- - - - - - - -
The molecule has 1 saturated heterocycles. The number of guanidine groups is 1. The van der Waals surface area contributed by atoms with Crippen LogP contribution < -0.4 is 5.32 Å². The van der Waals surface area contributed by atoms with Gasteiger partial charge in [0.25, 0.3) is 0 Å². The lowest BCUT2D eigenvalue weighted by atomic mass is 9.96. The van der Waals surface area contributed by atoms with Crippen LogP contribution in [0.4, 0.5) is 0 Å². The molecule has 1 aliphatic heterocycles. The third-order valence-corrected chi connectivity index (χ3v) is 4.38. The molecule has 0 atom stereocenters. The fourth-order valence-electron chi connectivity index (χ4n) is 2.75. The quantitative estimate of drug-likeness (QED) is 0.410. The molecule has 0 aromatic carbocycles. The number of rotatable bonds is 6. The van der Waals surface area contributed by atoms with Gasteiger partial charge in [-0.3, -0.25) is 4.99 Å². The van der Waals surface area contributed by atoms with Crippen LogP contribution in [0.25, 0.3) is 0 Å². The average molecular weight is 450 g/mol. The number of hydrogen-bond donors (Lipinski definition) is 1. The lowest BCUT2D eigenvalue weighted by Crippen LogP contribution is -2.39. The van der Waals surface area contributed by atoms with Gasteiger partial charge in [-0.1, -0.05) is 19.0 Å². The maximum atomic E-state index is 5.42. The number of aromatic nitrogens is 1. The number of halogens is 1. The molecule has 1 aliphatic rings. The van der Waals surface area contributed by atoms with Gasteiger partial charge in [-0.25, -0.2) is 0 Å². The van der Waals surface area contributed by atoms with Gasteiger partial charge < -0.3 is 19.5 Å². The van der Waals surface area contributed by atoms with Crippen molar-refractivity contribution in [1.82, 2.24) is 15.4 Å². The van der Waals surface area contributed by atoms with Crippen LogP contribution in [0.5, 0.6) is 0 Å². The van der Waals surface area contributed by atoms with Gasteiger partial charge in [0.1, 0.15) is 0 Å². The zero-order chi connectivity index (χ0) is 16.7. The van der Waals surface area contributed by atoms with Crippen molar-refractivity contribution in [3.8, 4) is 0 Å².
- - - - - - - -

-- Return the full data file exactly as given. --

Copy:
The molecule has 1 saturated heterocycles. The number of guanidine groups is 1. The van der Waals surface area contributed by atoms with Crippen LogP contribution < -0.4 is 5.32 Å². The van der Waals surface area contributed by atoms with Gasteiger partial charge in [0.25, 0.3) is 0 Å². The lowest BCUT2D eigenvalue weighted by atomic mass is 9.96. The van der Waals surface area contributed by atoms with Crippen LogP contribution in [0.4, 0.5) is 0 Å². The molecule has 1 aliphatic heterocycles. The third-order valence-corrected chi connectivity index (χ3v) is 4.38. The molecule has 0 atom stereocenters. The fourth-order valence-electron chi connectivity index (χ4n) is 2.75. The quantitative estimate of drug-likeness (QED) is 0.410. The molecule has 0 aromatic carbocycles. The number of rotatable bonds is 6. The van der Waals surface area contributed by atoms with Gasteiger partial charge in [-0.3, -0.25) is 4.99 Å². The van der Waals surface area contributed by atoms with Crippen LogP contribution in [0.25, 0.3) is 0 Å². The average molecular weight is 450 g/mol. The number of hydrogen-bond donors (Lipinski definition) is 1. The lowest BCUT2D eigenvalue weighted by Crippen LogP contribution is -2.39. The van der Waals surface area contributed by atoms with Gasteiger partial charge in [-0.1, -0.05) is 19.0 Å². The maximum atomic E-state index is 5.42. The number of aromatic nitrogens is 1. The number of halogens is 1. The molecule has 1 aliphatic rings. The van der Waals surface area contributed by atoms with Gasteiger partial charge in [-0.25, -0.2) is 0 Å². The van der Waals surface area contributed by atoms with Gasteiger partial charge < -0.3 is 19.5 Å². The van der Waals surface area contributed by atoms with Crippen molar-refractivity contribution in [1.82, 2.24) is 15.4 Å². The van der Waals surface area contributed by atoms with Crippen LogP contribution in [0.5, 0.6) is 0 Å². The van der Waals surface area contributed by atoms with Gasteiger partial charge in [0.1, 0.15) is 0 Å². The zero-order chi connectivity index (χ0) is 16.7. The van der Waals surface area contributed by atoms with Crippen molar-refractivity contribution in [3.8, 4) is 0 Å².